“This is really a ‘buyer-beware’ type of situation for McDonald’s at this point, it’s at their own risk,” he said. “It’s an administrative review for transportation if there are not significant deviations on the concept plan.
“So, in essence, what would happen is you would table this … and you would come back and review exactly the same thing,” he said.
While some on City Council see a benefit in tabling the approval, others see potential harm in doing so. Sladek said that she sees potential problems in the Council delaying normal procedure by combining two, unrelated processes.
“To hold hostage the architectural approval and slow down the ordering of materials that may take [significant] time [could be an issue],” she said. “We should not use this as a punishment for people who are not talking to residents when it is not required by our code.”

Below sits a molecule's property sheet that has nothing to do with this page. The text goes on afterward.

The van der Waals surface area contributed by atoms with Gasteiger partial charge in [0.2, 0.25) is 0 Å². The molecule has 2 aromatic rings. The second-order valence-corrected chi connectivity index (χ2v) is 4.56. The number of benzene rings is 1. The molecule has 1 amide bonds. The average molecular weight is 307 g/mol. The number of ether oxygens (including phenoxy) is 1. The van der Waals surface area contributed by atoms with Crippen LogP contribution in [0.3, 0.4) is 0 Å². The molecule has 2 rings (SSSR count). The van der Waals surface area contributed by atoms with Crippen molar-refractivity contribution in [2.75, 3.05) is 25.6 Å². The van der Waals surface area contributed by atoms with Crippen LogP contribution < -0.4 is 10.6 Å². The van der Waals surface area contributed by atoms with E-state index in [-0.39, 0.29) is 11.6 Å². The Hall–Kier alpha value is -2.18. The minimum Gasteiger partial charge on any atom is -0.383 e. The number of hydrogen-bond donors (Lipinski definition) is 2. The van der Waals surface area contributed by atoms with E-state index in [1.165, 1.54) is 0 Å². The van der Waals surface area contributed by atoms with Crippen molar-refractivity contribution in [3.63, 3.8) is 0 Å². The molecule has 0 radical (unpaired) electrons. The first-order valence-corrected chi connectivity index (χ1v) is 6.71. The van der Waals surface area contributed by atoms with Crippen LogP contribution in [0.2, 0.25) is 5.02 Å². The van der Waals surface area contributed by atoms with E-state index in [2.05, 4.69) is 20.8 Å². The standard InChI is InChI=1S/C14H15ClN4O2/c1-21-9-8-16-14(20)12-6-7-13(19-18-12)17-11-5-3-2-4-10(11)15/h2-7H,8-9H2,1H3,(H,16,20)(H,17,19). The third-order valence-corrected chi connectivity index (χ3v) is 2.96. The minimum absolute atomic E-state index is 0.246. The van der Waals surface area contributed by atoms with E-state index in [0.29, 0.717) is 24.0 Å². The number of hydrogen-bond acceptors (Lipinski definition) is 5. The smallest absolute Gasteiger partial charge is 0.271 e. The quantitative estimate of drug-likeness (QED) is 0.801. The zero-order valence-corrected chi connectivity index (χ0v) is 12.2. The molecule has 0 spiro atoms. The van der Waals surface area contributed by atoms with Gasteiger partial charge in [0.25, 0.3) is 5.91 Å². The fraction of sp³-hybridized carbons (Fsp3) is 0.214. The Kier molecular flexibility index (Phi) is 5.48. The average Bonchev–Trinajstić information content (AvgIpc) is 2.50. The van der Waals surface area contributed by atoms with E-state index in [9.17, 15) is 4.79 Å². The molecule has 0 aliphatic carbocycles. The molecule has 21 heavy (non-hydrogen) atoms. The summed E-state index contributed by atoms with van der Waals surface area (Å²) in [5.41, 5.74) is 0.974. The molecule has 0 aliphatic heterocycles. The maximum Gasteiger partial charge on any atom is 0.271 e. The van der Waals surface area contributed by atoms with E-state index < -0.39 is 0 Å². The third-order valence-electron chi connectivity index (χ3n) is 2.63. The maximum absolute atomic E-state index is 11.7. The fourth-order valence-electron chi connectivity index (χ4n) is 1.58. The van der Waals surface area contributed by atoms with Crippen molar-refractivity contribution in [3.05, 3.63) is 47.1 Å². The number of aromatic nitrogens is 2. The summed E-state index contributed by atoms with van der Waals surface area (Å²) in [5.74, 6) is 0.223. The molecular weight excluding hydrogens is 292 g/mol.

Kovecses agreed with the sentiment.
“The applicant has invested time, money, resources, consulting staff, and not approving the ADO [now] creates a level of uncertainty that going into further negotiations and further site plan review with city experts and transportation engineers, it makes the entire process more difficult and uncertain,” he said.
Millage rates stay the same
During the same meeting, City Council approved a tentative tax rate for the next fiscal year (October 2023-September 2024) at $5.48 per $1,000 in property tax value (note that’s assessed value not the market value) – the same rate as this year. For a resident owning a home worth $200,000 of assessed value, the city’s property tax would be $1,096.
“That 5.3 millage rate has historically been the baseline for us, and I’m glad we’re keeping it that way,” Britton said, referring to the tax rate based off of the general fund alone. The total tax rate includes an additional 0.13 per $1,000 in assessed property value for the city’s general obligation bond, which results in a total of $5.48.
The first public hearing about the millage rate will be at 6:30 p.m. Thursday, Sept. 7. The Council can decide to reduce the tentative tax rate as it works through the budget but cannot increase it.